My Introduction to Design Thinking at Stanford 

My Introduction to Design Thinking at Stanford 

Design Thinking 
According to Stanford’s d.school’s definition of Design Thinking is “This process—which has been called design thinking—draws on methods from engineering and design, and combines them with ideas from the arts, tools from the social sciences, and insights from the business world.”. Having currently pursuing further education there, I strongly align myself with this definition. It takes a team to build an empire. Taking a look at behaviors at a different angles and uncovering human needs are a part of the design thinking process. 

Creative Process 
Supercell Teams. From previous experiences at Apple and having read an article on “super cell” teams, I am a big believer in cross team collaborating. When incubating ideas and problem solving takes different mindsets and perspectives. In previous education course “Scalable Innovation”, team members included of engineers, entrepreneurs, and creatives solving high level problems focusing on education, healthcare and transportation. These teams brought comprehensive solutions. The traditional design process still proves to be successful, however, linear in nature it is limiting in solutions.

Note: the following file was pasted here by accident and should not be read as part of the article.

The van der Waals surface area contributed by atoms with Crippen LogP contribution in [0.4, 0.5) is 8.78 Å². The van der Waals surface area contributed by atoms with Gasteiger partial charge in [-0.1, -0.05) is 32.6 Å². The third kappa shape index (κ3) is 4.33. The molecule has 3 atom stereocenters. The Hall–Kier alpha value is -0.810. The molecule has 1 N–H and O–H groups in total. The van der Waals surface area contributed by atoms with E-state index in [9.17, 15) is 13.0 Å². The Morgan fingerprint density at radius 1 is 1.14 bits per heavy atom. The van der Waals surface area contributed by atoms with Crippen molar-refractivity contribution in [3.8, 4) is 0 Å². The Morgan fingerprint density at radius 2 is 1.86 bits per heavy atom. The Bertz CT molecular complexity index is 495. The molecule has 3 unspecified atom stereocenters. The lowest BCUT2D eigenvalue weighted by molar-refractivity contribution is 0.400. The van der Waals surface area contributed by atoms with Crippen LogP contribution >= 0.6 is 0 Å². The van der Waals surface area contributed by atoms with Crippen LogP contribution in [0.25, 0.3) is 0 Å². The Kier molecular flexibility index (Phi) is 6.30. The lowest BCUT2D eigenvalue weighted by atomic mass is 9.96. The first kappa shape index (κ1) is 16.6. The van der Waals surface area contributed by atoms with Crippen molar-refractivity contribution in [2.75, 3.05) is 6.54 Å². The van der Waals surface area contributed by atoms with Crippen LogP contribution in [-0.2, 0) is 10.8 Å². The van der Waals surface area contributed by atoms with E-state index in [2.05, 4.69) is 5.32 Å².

Innovative Solutions
Unexpected solutions can come occur when collaborating with various skill sets. When a solution is sculpted its best to iterate until its right, known as prototyping. During the iteration phase it is also best test. The analytics will help clarify the best decision. Where there are opportunities for innovation are the same opportunities for brands to set themselves a part. There are hidden opportunities for a brand to insert itself where it could lead a long term loyal customer by solving problems. 


It is equally important adhere to brand’s look and feel. There is a delicate balance to it all. Aesthetically the results should be visually compelling and perform with superiority without having to sacrifice the look and feel. Often times when many people touch the product during the design process and it looses its visual appeal. Checkpoints throughout the design process can help solve this. 

 

Tim Brown on Design Thinking


Why Design Thinking is so Important